How Christians Can Deal with Anger in a Positive Way
Biblical Advice for the Practicing Christian on Anger Management
Anger is a common emotion that every person experiences. Handling anger in a way that is constructive and not destructive, however, is a skill that needs to be learned and a life battle for many individuals to overcome. Here are six easy steps to help “RE-direct” angry feelings to bring about a constructive result.
Recognize Your Angry Feelings
The first step to redirecting angry feelings is to simply recognize that you are feeling angry. Acknowledge to yourself and before God that you are feeling upset whenever you find yourself in a situation that is stressful, frustrating or bothersome. By first admitting our feelings and honestly confessing them before God, even in our minds, we begin to defuse the situation by bringing it to light.
This then is the message which we have heard of him, and declare unto you, that God is light, and in him is no darkness at all. If we say that we have fellowship with him, and walk in darkness, we lie, and do not live out the truth: But if we walk in the light, as he is in the light, we have fellowship one with another, and the blood of Jesus Christ his Son cleanses us from all sin. If we say that we have no sin, we deceive ourselves, and the truth is not in us. (1 John 1:5-8)
Resolve not to use Ungodly Anger
Once we recognize the angry feelings that are building up within us, we must make a decision not to allow our angry feelings to be manifested in a way that would be destructive or harmful to others or to ourselves. Although we may feel justified in our anger, the Bible makes it clear that human anger, or wrath, is not right in the eyes of God.
“So, then, my beloved brothers, let every man be swift to hear, slow to speak, and slow to anger; for the anger of man doesn’t produce the righteousness of God.” (James 1:19-20) “Be angry, and do not sin: do not let the sun go down on your wrath, nor give place to the devil.” (Ephesians 4:26-27)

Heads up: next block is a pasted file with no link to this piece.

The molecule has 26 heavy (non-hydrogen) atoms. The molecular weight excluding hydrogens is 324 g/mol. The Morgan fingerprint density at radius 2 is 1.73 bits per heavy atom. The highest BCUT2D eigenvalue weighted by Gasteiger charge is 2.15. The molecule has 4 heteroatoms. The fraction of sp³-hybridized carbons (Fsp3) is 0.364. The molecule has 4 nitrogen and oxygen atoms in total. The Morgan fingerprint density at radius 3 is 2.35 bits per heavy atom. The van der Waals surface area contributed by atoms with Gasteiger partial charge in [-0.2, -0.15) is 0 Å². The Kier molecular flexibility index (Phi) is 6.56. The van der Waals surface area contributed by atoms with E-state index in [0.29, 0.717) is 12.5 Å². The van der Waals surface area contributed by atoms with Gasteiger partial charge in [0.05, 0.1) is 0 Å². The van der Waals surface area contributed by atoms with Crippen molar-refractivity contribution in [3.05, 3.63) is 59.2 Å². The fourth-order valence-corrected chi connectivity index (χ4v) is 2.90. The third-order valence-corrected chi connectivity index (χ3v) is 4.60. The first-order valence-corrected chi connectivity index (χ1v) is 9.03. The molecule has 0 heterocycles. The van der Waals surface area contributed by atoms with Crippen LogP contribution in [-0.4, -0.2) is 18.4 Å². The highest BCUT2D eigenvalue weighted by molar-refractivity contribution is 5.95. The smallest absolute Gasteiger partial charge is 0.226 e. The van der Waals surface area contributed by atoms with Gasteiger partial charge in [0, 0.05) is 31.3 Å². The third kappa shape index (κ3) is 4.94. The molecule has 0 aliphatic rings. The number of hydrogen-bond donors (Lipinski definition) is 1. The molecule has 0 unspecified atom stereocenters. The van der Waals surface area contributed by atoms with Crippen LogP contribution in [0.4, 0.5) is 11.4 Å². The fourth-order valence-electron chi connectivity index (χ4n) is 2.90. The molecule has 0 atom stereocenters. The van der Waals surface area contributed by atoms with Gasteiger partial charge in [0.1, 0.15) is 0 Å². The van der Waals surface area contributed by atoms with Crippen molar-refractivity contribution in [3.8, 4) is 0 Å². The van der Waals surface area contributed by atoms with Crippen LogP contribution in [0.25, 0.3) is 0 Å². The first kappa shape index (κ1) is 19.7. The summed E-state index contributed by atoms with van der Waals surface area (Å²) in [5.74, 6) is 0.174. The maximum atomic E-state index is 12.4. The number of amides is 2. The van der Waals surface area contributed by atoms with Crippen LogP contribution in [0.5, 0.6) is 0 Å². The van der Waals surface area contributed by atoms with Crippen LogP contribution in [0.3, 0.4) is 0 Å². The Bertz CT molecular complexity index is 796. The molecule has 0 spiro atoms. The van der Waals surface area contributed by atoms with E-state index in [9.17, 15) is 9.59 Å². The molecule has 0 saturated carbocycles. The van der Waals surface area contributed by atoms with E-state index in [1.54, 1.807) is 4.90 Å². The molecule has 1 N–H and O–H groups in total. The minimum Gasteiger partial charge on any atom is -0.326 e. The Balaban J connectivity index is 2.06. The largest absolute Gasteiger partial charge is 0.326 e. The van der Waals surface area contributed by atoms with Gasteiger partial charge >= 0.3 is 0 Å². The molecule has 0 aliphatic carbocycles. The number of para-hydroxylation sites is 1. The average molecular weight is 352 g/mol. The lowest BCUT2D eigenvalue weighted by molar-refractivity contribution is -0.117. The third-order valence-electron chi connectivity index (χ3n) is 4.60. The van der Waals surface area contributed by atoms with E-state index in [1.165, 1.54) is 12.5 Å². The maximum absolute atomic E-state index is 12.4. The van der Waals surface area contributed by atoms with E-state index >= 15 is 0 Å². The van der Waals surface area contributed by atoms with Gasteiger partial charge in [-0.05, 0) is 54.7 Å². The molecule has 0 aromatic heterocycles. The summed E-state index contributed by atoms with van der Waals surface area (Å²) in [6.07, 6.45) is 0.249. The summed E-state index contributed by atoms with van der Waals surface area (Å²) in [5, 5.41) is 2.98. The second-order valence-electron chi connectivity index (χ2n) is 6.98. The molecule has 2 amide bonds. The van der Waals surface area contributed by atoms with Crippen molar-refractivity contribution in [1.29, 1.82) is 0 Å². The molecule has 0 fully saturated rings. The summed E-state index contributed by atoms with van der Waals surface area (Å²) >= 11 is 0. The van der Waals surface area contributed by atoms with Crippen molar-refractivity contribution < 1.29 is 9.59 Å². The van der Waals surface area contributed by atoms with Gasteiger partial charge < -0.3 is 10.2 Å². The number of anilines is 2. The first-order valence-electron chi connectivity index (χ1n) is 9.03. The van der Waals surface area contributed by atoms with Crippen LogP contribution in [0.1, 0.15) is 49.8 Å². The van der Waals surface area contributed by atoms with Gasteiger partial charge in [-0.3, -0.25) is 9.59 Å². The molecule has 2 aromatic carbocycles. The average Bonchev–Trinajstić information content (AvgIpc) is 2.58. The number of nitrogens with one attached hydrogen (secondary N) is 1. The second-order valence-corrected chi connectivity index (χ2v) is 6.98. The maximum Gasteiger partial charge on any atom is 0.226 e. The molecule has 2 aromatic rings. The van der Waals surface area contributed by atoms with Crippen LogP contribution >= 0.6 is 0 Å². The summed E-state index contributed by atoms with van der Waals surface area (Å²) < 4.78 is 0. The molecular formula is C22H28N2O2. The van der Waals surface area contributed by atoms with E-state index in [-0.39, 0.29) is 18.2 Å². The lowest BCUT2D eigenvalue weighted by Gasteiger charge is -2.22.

Remove Yourself from the Situation
Making a decision to not express anger in a godly way does not necessarily take away the feelings of anger. In fact, the temptation to respond in anger, or retaliate in some manner can still jab at the mind with provocative thoughts like,
“I don’t deserve to be treated this way.”
“This is unfair.”
“How dare they do this to me!”
“I can’t believe this is happening to me!”
For this reason, it’s often wise to remove ourselves from the situation that is causing us to feel angry. When we find ourselves in a situation where we cannot physically remove ourselves from (like being stuck in traffic), we need to find other “way(s) of escape”. For instance, it may mean turning on some Christian music in the car to take your thoughts off the situation and onto the Lord.
“No temptation has taken you except what is common to man. God is faithful, who will not allow you to be tempted aboved what you are able, but will with the tempation also make the way of escape, that you may be able to endure it.” (1 Corinthians 10:13)
Re-evaluate the Situation based on Eternity
Once we have removed ourselves from the situation, we need to work with God to re-evaluate the circumstances. I personally, like to take a walk with God and “sort things out”. This is a time to tell God exactly how you are feeling and why you are feeling the way you do. “I feel so angry at Joe, God! I can’t believe the way he spoke to me in the meeting today.”
If you are not accustomed to speaking to God so forthrightly, this may feel a little awkward at first. Just remember, God knows your thoughts even before you’ve expressed them to Him, so you are not hiding anything from Him by keeping your feelings to yourself.